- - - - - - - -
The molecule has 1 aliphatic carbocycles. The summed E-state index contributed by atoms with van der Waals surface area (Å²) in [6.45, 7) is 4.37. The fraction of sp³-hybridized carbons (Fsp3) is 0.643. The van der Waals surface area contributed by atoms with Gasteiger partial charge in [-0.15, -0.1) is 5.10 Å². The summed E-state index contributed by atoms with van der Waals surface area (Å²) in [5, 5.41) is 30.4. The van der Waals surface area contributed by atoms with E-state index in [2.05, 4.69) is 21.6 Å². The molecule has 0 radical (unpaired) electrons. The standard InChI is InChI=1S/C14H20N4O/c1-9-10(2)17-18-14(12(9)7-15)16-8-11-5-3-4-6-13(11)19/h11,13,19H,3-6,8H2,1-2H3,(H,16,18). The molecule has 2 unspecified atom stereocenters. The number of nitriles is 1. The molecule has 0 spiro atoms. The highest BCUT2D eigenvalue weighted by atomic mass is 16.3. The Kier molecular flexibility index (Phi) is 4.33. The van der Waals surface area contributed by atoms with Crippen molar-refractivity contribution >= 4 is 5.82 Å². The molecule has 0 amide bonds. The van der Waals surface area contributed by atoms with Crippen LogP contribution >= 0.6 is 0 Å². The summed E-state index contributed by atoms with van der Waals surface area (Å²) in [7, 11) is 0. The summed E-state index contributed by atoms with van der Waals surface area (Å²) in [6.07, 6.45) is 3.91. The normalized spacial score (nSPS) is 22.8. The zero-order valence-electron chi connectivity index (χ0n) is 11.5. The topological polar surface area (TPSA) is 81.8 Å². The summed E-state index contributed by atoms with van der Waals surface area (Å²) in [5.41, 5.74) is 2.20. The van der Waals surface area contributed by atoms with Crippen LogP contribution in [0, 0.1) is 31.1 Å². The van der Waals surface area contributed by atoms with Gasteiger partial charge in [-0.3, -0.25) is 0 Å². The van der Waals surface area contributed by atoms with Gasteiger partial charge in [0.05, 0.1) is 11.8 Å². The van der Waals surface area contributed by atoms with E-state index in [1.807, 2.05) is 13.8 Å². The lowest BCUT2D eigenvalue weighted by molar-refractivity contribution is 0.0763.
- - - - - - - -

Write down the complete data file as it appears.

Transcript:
The molecule has 1 aliphatic carbocycles. The summed E-state index contributed by atoms with van der Waals surface area (Å²) in [6.45, 7) is 4.37. The fraction of sp³-hybridized carbons (Fsp3) is 0.643. The van der Waals surface area contributed by atoms with Gasteiger partial charge in [-0.15, -0.1) is 5.10 Å². The summed E-state index contributed by atoms with van der Waals surface area (Å²) in [5, 5.41) is 30.4. The van der Waals surface area contributed by atoms with E-state index in [2.05, 4.69) is 21.6 Å². The molecule has 0 radical (unpaired) electrons. The standard InChI is InChI=1S/C14H20N4O/c1-9-10(2)17-18-14(12(9)7-15)16-8-11-5-3-4-6-13(11)19/h11,13,19H,3-6,8H2,1-2H3,(H,16,18). The molecule has 2 unspecified atom stereocenters. The number of nitriles is 1. The molecule has 0 spiro atoms. The highest BCUT2D eigenvalue weighted by atomic mass is 16.3. The Kier molecular flexibility index (Phi) is 4.33. The van der Waals surface area contributed by atoms with Crippen molar-refractivity contribution >= 4 is 5.82 Å². The molecule has 0 amide bonds. The van der Waals surface area contributed by atoms with Crippen LogP contribution >= 0.6 is 0 Å². The summed E-state index contributed by atoms with van der Waals surface area (Å²) in [7, 11) is 0. The summed E-state index contributed by atoms with van der Waals surface area (Å²) in [6.07, 6.45) is 3.91. The normalized spacial score (nSPS) is 22.8. The zero-order valence-electron chi connectivity index (χ0n) is 11.5. The topological polar surface area (TPSA) is 81.8 Å². The summed E-state index contributed by atoms with van der Waals surface area (Å²) in [5.41, 5.74) is 2.20. The van der Waals surface area contributed by atoms with Crippen LogP contribution in [0, 0.1) is 31.1 Å². The van der Waals surface area contributed by atoms with Gasteiger partial charge in [-0.3, -0.25) is 0 Å². The van der Waals surface area contributed by atoms with Gasteiger partial charge in [0.05, 0.1) is 11.8 Å². The van der Waals surface area contributed by atoms with E-state index in [1.807, 2.05) is 13.8 Å². The lowest BCUT2D eigenvalue weighted by molar-refractivity contribution is 0.0763.